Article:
The deal would save Chrysler about $240 million Canadian ($198 million) a year, Lewenza said. Labor and management said the cuts amounted to the $19 an hour in savings the company was seeking.
"This agreement meets the benchmark that was set by the federal government to guide our bargaining," Lewenza said. He said the deal left base wages and pensions untouched though.
Chrysler has until April 30 to reach deals with its unions in Canada and the U.S. and it must cement a technology sharing alliance with Fiat SpA. It also needs to provide a restructuring plan to governments in both countries that will enable it to qualify for government loans to keep it afloat.
A Chrysler official, who was briefed on the contract, said the deal eliminates Christmas bonuses, semiprivate room hospital coverage, certain drug fees and a one time vacation buyout of $3,500. It also reduces break times and vacation time. The official did not want to be identified because the membership hadn't been notified of the proposals yet.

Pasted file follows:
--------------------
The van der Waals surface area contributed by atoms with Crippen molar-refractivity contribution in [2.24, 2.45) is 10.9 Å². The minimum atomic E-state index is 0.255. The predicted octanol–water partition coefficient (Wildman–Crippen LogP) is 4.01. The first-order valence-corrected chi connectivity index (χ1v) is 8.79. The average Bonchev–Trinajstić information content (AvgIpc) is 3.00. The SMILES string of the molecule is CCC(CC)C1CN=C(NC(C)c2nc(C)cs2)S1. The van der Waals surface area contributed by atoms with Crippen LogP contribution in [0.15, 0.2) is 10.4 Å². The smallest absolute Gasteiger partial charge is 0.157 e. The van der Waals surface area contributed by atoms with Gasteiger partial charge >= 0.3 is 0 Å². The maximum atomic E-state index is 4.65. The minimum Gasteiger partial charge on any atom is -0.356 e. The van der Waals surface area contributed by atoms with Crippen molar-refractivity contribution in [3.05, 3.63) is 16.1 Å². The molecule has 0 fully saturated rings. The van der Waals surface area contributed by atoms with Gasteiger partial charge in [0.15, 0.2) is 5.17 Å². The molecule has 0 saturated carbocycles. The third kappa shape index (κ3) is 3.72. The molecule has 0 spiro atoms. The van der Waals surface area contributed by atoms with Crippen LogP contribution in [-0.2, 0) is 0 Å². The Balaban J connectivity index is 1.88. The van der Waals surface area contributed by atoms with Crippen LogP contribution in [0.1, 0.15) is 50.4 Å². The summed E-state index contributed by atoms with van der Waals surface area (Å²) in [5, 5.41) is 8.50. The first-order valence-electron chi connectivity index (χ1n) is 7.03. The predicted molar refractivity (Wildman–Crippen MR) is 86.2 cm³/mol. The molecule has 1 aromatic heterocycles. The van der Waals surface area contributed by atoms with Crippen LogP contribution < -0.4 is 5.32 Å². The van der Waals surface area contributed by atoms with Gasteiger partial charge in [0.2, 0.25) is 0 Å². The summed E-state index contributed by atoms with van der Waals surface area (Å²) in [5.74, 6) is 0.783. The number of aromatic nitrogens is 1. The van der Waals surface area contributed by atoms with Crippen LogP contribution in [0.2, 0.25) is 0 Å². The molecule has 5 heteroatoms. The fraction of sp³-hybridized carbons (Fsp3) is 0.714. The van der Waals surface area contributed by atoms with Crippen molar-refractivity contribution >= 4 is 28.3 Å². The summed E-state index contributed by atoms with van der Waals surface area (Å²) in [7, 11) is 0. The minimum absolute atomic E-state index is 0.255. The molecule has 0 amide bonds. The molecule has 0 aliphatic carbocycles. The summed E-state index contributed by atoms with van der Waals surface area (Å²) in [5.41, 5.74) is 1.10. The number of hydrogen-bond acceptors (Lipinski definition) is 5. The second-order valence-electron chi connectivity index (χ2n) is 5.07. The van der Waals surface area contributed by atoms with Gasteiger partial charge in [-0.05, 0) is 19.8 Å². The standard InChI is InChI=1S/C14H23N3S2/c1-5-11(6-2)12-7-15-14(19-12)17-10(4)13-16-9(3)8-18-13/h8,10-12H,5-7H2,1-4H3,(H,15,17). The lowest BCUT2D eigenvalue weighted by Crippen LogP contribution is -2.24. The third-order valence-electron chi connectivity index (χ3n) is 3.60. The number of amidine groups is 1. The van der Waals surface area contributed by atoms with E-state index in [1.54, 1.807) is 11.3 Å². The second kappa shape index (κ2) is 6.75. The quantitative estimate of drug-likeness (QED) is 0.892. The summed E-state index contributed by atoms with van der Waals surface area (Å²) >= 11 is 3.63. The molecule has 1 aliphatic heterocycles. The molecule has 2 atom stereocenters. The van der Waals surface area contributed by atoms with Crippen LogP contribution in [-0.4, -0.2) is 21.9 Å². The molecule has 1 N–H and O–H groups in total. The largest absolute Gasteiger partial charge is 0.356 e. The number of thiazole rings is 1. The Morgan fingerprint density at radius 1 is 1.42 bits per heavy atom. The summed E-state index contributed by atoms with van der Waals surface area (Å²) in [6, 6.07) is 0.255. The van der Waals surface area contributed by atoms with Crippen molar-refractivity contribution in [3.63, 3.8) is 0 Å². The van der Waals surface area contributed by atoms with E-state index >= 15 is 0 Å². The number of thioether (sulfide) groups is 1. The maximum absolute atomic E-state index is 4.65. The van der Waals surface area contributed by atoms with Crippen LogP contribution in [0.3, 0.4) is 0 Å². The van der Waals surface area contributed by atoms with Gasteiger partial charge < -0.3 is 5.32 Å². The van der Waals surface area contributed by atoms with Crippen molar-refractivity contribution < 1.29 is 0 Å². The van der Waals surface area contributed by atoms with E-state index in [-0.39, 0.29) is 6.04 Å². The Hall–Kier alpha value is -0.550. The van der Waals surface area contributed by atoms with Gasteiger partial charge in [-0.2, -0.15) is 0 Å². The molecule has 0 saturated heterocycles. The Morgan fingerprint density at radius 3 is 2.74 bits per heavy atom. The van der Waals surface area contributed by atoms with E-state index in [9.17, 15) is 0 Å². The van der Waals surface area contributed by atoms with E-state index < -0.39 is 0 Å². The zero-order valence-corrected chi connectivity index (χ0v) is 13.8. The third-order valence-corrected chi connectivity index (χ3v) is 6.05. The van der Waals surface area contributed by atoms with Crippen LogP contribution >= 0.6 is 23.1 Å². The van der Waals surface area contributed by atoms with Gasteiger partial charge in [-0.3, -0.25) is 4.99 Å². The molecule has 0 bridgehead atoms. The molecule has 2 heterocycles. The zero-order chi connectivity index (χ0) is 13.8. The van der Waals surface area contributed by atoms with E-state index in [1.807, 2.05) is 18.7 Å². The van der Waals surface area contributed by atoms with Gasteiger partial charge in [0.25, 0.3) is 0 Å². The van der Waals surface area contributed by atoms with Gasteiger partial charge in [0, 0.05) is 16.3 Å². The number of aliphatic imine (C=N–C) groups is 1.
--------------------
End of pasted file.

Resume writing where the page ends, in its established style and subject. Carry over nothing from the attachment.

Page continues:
Chrysler employs 8,500 Canadian Auto Workers. A ratification vote is scheduled this weekend at Chrysler's three Ontario plants.
Lewenza said Chrysler told him the deal could be a significant factor in Chrysler's efforts to avoid a bankruptcy filing. He said even if Chrysler does declare bankruptcy in the U.S. and Canada, the deal should hold up.
"We are very confident that our workers won't be asked to give more," Lewenza said.
Chrysler President Tom LaSorda and Al Iacobelli, Chrysler's chief bargainer and Vice President of Employee Relations, said in statements that they appreciated the concessions made by the CAW.
"The forthright discussions and final decisions made by the CAW not only benefit the Canadian represented employees, but help to ensure the Company's future competitiveness," Iacobelli said. "The tentative agreement also helps move the Company one step closer to a partnership with Fiat SpA."